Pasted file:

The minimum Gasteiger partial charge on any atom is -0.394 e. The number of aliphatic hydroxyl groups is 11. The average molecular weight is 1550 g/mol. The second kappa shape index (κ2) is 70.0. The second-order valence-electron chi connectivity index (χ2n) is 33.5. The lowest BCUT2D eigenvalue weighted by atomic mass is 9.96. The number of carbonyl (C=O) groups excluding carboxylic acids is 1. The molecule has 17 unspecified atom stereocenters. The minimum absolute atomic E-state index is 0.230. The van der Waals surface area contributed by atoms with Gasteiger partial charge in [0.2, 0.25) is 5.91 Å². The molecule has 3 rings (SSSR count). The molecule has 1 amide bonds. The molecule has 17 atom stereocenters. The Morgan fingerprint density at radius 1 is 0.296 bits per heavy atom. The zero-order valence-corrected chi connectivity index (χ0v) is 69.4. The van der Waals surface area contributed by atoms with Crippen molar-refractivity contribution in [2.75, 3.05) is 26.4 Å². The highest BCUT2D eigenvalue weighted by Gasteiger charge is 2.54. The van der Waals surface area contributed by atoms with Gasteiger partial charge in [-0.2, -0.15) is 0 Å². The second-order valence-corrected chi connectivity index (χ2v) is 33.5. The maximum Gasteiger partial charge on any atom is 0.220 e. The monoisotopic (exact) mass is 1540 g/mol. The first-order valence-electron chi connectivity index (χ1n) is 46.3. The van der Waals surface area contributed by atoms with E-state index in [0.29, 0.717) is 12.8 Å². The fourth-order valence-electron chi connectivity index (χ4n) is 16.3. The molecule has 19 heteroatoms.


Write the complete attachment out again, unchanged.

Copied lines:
The minimum Gasteiger partial charge on any atom is -0.394 e. The number of aliphatic hydroxyl groups is 11. The average molecular weight is 1550 g/mol. The second kappa shape index (κ2) is 70.0. The second-order valence-electron chi connectivity index (χ2n) is 33.5. The lowest BCUT2D eigenvalue weighted by atomic mass is 9.96. The number of carbonyl (C=O) groups excluding carboxylic acids is 1. The molecule has 17 unspecified atom stereocenters. The minimum absolute atomic E-state index is 0.230. The van der Waals surface area contributed by atoms with Gasteiger partial charge in [0.2, 0.25) is 5.91 Å². The molecule has 3 rings (SSSR count). The molecule has 1 amide bonds. The molecule has 17 atom stereocenters. The Morgan fingerprint density at radius 1 is 0.296 bits per heavy atom. The zero-order valence-corrected chi connectivity index (χ0v) is 69.4. The van der Waals surface area contributed by atoms with Crippen molar-refractivity contribution in [2.75, 3.05) is 26.4 Å². The highest BCUT2D eigenvalue weighted by Gasteiger charge is 2.54. The van der Waals surface area contributed by atoms with Gasteiger partial charge in [-0.2, -0.15) is 0 Å². The second-order valence-corrected chi connectivity index (χ2v) is 33.5. The maximum Gasteiger partial charge on any atom is 0.220 e. The monoisotopic (exact) mass is 1540 g/mol. The first-order valence-electron chi connectivity index (χ1n) is 46.3. The van der Waals surface area contributed by atoms with E-state index in [0.29, 0.717) is 12.8 Å². The fourth-order valence-electron chi connectivity index (χ4n) is 16.3. The molecule has 19 heteroatoms.